4) Do you interrupt women when we’re speaking?

5) Do you offer women advice without being asked for it?

6) If you think a woman needs help, do you assume you know what’s best for her instead of asking what kind of support she might find useful?

7) Do you think rules that apply to other people don’t apply to you because you’re special?

8) Do you take up as much space as you want in public, without thinking about the impact on those around you?

9) Do you think women who don’t put effort into their appearance are unattractive?

10) Do you think women who put too much effort into their appearance are shallow or superficial?

11) Do you stare at women you find attractive, instead of considering how threatening this feels to most women?

12) Do you offer women your opinion about our appearances without being asked, instead of realizing that we aren’t contestants in a beauty pageant you’ve been asked to judge?

13) If you share a household with a woman, do you expect her to handle most of the domestic responsibilities or to make sure you’re pulling your weight, instead of actively looking for ways to do your fair share?

14) Do you think there are circumstances in which a woman is responsible for being sexually assaulted or beaten by a man?

15) Do you think sexual assault is something women can avoid by changing our behaviour or clothing?

16) Do you watch pornography or go to strip clubs or burlesque shows even though they objectify women and contribute to the male sexual entitlement that fuels sexual assault?

17) Do you buy sex or believe men are entitled to buy sex?

18) Do you think a woman you’re in a sexual relationship with should have sex with you even if she doesn’t want to?

19) Do you pout or try to convince her if she doesn’t?

20) Have you ever said “not all men” in a discussion about sexism?

21) If a woman points out that you did or said something sexist, do you deny it and defend yourself instead of setting aside your ego and listening?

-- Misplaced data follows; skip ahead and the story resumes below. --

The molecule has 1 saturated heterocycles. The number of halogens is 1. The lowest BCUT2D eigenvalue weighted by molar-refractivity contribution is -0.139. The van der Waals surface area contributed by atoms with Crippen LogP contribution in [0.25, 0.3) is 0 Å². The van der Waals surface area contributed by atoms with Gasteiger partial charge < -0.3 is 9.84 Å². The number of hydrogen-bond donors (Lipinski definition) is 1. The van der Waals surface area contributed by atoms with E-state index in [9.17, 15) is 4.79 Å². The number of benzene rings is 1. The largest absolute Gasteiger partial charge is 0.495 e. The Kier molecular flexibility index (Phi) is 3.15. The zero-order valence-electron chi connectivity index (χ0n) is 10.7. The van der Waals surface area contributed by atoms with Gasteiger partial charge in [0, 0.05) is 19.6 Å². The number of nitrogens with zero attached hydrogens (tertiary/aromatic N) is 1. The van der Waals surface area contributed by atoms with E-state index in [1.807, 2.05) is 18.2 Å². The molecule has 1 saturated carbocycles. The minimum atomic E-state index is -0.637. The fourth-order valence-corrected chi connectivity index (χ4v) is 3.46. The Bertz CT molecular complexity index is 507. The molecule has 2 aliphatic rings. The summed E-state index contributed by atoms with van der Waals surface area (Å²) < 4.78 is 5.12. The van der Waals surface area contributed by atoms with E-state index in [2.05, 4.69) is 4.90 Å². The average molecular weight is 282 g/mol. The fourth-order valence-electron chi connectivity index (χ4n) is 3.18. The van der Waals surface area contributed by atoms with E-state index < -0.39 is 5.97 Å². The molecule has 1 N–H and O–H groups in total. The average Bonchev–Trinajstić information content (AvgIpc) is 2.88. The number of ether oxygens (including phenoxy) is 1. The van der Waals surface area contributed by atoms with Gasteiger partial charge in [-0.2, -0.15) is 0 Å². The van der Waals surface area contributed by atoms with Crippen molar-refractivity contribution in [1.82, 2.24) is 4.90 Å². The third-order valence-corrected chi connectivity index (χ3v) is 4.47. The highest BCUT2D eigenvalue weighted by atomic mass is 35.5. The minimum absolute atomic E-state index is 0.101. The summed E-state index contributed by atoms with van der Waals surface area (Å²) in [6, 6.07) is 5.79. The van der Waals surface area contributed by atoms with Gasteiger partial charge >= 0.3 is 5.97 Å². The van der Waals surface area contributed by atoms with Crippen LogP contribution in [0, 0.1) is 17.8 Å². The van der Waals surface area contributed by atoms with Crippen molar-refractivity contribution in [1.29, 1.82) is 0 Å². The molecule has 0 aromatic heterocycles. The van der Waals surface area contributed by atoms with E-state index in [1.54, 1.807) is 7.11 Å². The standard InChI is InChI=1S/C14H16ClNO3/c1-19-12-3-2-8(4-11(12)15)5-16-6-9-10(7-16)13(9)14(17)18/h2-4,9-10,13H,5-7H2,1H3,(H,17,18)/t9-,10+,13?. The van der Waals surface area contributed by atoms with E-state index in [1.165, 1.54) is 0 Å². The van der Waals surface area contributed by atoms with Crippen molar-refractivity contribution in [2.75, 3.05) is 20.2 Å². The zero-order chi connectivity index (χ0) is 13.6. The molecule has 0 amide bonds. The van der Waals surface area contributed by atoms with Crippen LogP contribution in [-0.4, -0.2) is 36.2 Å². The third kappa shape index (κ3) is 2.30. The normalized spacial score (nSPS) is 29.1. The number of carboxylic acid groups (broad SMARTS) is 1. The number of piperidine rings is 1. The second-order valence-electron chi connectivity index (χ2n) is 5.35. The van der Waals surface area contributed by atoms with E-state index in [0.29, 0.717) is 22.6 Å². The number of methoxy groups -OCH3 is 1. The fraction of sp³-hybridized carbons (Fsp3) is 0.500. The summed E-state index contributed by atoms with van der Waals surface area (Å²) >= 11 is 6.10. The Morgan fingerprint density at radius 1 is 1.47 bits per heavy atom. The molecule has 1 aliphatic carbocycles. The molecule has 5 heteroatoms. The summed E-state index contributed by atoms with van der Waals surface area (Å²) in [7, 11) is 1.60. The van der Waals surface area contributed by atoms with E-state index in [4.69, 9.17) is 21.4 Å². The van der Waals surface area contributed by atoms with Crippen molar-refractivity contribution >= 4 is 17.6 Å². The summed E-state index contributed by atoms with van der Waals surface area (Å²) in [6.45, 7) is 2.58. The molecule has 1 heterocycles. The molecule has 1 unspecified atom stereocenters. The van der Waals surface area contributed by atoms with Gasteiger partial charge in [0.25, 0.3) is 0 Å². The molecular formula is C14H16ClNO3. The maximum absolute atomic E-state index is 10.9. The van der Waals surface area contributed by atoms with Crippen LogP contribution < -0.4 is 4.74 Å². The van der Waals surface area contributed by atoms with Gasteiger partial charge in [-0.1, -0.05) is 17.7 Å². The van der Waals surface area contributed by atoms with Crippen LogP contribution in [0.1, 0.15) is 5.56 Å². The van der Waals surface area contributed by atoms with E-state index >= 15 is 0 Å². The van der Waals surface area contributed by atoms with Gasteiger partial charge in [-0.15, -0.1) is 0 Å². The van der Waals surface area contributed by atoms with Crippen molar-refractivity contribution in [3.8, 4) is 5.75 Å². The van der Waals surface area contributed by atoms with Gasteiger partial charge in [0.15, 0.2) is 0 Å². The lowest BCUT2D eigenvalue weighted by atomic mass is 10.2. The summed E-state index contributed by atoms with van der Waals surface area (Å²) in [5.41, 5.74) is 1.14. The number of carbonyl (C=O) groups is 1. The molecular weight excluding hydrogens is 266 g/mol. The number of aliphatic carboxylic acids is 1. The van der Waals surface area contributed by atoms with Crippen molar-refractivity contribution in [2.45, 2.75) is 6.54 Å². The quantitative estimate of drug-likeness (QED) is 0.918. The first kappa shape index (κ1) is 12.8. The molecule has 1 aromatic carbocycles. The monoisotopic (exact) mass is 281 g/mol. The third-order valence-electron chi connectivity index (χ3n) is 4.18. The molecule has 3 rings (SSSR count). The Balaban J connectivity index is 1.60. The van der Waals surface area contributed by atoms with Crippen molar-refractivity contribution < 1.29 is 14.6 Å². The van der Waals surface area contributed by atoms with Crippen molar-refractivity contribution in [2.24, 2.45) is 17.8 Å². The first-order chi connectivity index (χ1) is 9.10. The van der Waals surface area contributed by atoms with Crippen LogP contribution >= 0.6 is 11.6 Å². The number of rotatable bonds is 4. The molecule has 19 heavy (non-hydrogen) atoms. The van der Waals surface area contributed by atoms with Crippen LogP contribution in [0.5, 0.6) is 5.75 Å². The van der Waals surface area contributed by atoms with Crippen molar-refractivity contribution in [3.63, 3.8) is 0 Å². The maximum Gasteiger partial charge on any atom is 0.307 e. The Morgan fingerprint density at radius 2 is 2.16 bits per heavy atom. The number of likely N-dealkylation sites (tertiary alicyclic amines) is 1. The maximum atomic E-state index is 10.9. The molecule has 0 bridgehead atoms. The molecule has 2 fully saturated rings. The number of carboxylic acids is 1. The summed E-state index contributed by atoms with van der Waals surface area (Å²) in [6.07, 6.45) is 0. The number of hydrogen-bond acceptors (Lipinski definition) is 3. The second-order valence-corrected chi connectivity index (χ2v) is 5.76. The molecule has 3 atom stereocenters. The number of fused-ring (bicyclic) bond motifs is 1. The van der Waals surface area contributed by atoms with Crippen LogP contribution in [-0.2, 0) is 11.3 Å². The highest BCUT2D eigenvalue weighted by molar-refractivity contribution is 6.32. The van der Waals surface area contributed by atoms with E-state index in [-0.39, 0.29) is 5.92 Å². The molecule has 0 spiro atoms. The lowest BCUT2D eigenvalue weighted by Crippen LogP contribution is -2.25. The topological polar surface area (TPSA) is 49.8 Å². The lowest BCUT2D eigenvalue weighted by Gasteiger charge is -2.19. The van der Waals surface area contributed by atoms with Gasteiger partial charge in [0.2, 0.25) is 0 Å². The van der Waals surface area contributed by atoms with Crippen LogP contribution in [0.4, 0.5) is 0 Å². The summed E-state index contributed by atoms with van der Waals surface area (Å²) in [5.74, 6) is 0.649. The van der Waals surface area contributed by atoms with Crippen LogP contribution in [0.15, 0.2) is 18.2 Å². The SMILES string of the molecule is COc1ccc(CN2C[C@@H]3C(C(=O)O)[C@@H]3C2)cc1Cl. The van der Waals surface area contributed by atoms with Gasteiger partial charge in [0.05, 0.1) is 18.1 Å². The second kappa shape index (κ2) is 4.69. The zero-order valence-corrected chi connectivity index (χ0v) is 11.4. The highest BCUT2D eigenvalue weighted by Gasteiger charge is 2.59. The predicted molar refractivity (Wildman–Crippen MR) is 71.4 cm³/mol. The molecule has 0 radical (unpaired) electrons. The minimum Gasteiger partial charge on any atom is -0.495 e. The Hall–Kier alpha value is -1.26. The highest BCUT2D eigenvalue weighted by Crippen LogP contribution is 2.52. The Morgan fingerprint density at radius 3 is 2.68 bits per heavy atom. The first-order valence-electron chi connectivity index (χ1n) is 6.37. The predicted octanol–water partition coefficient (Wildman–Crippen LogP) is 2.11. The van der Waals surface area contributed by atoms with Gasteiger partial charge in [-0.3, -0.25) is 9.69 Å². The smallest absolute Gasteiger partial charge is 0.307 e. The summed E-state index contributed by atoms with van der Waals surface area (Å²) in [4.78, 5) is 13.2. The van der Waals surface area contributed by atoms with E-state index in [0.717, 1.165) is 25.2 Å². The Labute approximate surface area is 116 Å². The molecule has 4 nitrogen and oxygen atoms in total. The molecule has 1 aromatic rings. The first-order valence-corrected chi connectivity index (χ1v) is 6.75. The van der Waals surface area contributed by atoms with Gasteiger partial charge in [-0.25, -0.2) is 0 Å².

22) Do you try to speak to women as an authority on women’s issues?

23) Do you continue to associate with men who behave in misogynistic ways?

24) Do you think it’s women’s responsibility to make sure you understand sexism?

25) Do you expect to be rewarded or praised for not being sexist?

That’s a long list, isn’t it? And, because our society expects women to accept mistreatment while encouraging men to dominate and win at all costs, it probably looks like an unreasonable list too — like an unfair infringement that expects too much of men. So, instead of considering how the behaviours that define masculinity are inherently misogynistic ones, and how they’re so normalized and invisible that expecting more of men seems impossible, it’s much easier for men to consider themselves Good Guys and leave women to pay the price.

If you’re a man who cares about women and, after reflecting on this list honestly you answered “yes” to a few questions, the most ineffective and selfish thing you could do is get hung up on your bad feelings. It’s really simple: you’ve been taught to behave in ways that create real hardship for the women around you, and you have some work to do. That’s it. Luckily for you, most feminists believe you can do better and you want to do better. So get to it — start doing better — because women are being hurt, women matter and women have waited long enough.

Jindi Mehat is an East Vancouver-based second wave feminist who is reconnecting with feminism after several tours of duty in male-dominated corporate land. Follow her @jindi and read more of her work at Feminist Progression.

Jindi Mehat
Jindi Mehat

Contributor

Jindi Mehat is a Vancouver feminist activist and general rabble rouser.